On 10.03.2018 01:34, Maciej S. Szmigiero wrote:
> Currently, it is very easy to make the AMD microcode update driver crash
> or spin on a malformed microcode file since it does very little
> consistency checking on data loaded from such file.
> This commit introduces various checks, mostly on length-type fields, so
> all corrupted microcode files are (hopefully) correctly rejected instead.
> Signed-off-by: Maciej S. Szmigiero <m...@maciej.szmigiero.name>

To make sure that it is clear what this patch is about:
It *isn't* about verifying the actual microcode update, that is, the
blob that gets sent to the CPU as the new microcode.
Such verification is (hopefully) done by the CPU itself.

It is about verifying *this driver-specific* container file that
includes many microcode updates for different CPUs of a particular CPU
family, along with metadata that helps the driver select the right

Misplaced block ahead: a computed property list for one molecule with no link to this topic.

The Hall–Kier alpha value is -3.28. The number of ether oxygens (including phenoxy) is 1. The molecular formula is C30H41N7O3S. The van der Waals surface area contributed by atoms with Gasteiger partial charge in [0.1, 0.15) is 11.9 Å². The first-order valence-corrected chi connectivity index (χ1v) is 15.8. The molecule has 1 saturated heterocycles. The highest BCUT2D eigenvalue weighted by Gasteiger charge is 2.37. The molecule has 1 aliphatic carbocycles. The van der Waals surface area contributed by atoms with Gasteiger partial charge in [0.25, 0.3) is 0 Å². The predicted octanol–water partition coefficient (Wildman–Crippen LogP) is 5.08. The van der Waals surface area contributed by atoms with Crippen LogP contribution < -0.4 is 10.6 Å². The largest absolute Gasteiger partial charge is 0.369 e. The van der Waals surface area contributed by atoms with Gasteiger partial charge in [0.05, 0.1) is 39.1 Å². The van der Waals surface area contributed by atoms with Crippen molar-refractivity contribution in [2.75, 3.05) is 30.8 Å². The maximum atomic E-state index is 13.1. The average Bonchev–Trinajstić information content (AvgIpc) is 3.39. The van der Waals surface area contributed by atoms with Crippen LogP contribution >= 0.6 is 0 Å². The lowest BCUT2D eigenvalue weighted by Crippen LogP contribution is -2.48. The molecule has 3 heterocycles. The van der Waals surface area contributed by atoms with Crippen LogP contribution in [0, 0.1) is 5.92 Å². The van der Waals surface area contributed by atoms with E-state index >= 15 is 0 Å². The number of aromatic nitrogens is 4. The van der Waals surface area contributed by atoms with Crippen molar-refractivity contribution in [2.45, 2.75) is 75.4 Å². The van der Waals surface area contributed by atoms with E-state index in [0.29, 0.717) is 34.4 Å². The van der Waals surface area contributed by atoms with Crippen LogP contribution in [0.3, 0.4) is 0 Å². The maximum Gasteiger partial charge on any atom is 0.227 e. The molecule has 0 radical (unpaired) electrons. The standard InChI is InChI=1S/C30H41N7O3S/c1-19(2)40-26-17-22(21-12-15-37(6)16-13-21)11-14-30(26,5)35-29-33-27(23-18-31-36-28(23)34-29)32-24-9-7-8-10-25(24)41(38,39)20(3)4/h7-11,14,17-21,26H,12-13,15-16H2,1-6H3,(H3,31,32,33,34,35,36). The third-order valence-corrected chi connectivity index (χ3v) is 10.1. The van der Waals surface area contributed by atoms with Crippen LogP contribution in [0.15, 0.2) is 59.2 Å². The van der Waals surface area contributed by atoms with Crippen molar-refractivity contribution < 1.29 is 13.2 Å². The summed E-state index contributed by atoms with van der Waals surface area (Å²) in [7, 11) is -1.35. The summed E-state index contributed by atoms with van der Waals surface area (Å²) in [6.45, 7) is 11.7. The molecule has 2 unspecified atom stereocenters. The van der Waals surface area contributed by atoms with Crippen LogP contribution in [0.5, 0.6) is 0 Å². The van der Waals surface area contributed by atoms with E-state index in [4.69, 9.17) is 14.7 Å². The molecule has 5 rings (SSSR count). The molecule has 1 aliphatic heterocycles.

microcode update to actually sent to the CPU.

The microcode container files in linux-firmware don't contain the
newest microcode versions, even for older CPUs.
They are generally updated VERY rarely - I can see only three updates
for them: on 2016-03-18, 2014-11-30 and 2013-07-11.
There is no container file at all for family 17h (Zen) so
distributions like OpenSUSE that include this file must have gotten it
from some other source (or made from raw updates themselves).

That's why to get things like IBPB it is sometimes necessary to use
a newer microcode version than included in linux-firmware, sourced for
example from a BIOS update.
Since BIOS updates contain only actual (raw) microcode updates one
has to place it in a microcode container file so this driver can parse

As far I know there is no tool to automate this work so one has to
manually tweak the container metadata.
And this is prone to mistakes this patch protects against.

Sorry for not making this 100% clear in the commit log.


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